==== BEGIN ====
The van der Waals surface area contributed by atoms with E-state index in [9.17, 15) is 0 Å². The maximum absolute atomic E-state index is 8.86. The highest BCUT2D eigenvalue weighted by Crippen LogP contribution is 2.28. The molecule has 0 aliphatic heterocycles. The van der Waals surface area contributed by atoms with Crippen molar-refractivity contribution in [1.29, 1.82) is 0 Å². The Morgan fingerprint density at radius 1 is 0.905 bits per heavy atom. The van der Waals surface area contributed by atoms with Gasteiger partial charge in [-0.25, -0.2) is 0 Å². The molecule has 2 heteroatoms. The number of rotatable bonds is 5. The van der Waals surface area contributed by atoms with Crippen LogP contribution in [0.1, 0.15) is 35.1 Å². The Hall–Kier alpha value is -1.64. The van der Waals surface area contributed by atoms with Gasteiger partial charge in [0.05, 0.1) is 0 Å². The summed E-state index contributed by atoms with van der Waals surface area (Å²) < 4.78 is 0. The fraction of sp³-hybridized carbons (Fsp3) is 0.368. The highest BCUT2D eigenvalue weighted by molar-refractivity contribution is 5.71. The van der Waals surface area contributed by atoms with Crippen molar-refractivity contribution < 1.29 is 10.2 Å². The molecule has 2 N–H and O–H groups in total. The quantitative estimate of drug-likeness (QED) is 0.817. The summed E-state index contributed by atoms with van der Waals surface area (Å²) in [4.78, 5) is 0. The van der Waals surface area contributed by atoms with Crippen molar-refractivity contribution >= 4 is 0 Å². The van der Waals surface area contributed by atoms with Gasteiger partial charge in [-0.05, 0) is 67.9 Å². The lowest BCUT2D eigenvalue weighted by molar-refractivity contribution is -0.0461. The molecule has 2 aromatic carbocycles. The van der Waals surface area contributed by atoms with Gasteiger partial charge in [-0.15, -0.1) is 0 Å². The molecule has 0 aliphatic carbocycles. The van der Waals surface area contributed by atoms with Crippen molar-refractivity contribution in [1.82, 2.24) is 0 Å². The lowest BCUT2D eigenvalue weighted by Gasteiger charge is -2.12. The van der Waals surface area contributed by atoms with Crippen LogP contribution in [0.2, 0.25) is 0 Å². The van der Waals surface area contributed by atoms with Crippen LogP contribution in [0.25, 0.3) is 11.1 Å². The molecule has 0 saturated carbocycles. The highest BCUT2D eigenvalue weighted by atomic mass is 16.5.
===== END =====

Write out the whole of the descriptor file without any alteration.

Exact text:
The van der Waals surface area contributed by atoms with E-state index in [9.17, 15) is 0 Å². The maximum absolute atomic E-state index is 8.86. The highest BCUT2D eigenvalue weighted by Crippen LogP contribution is 2.28. The molecule has 0 aliphatic heterocycles. The van der Waals surface area contributed by atoms with Crippen molar-refractivity contribution in [1.29, 1.82) is 0 Å². The Morgan fingerprint density at radius 1 is 0.905 bits per heavy atom. The van der Waals surface area contributed by atoms with Gasteiger partial charge in [-0.25, -0.2) is 0 Å². The molecule has 2 heteroatoms. The number of rotatable bonds is 5. The van der Waals surface area contributed by atoms with Crippen LogP contribution in [0.1, 0.15) is 35.1 Å². The Hall–Kier alpha value is -1.64. The van der Waals surface area contributed by atoms with Gasteiger partial charge in [0.05, 0.1) is 0 Å². The summed E-state index contributed by atoms with van der Waals surface area (Å²) < 4.78 is 0. The fraction of sp³-hybridized carbons (Fsp3) is 0.368. The highest BCUT2D eigenvalue weighted by molar-refractivity contribution is 5.71. The van der Waals surface area contributed by atoms with Crippen molar-refractivity contribution < 1.29 is 10.2 Å². The molecule has 2 N–H and O–H groups in total. The quantitative estimate of drug-likeness (QED) is 0.817. The summed E-state index contributed by atoms with van der Waals surface area (Å²) in [4.78, 5) is 0. The van der Waals surface area contributed by atoms with Crippen molar-refractivity contribution >= 4 is 0 Å². The van der Waals surface area contributed by atoms with Gasteiger partial charge in [-0.05, 0) is 67.9 Å². The lowest BCUT2D eigenvalue weighted by molar-refractivity contribution is -0.0461. The molecule has 2 aromatic carbocycles. The van der Waals surface area contributed by atoms with Gasteiger partial charge in [-0.15, -0.1) is 0 Å². The molecule has 0 aliphatic carbocycles. The van der Waals surface area contributed by atoms with Crippen molar-refractivity contribution in [1.82, 2.24) is 0 Å². The lowest BCUT2D eigenvalue weighted by Gasteiger charge is -2.12. The van der Waals surface area contributed by atoms with Crippen LogP contribution in [0.2, 0.25) is 0 Å². The van der Waals surface area contributed by atoms with Crippen LogP contribution in [0.25, 0.3) is 11.1 Å². The molecule has 0 saturated carbocycles. The highest BCUT2D eigenvalue weighted by atomic mass is 16.5.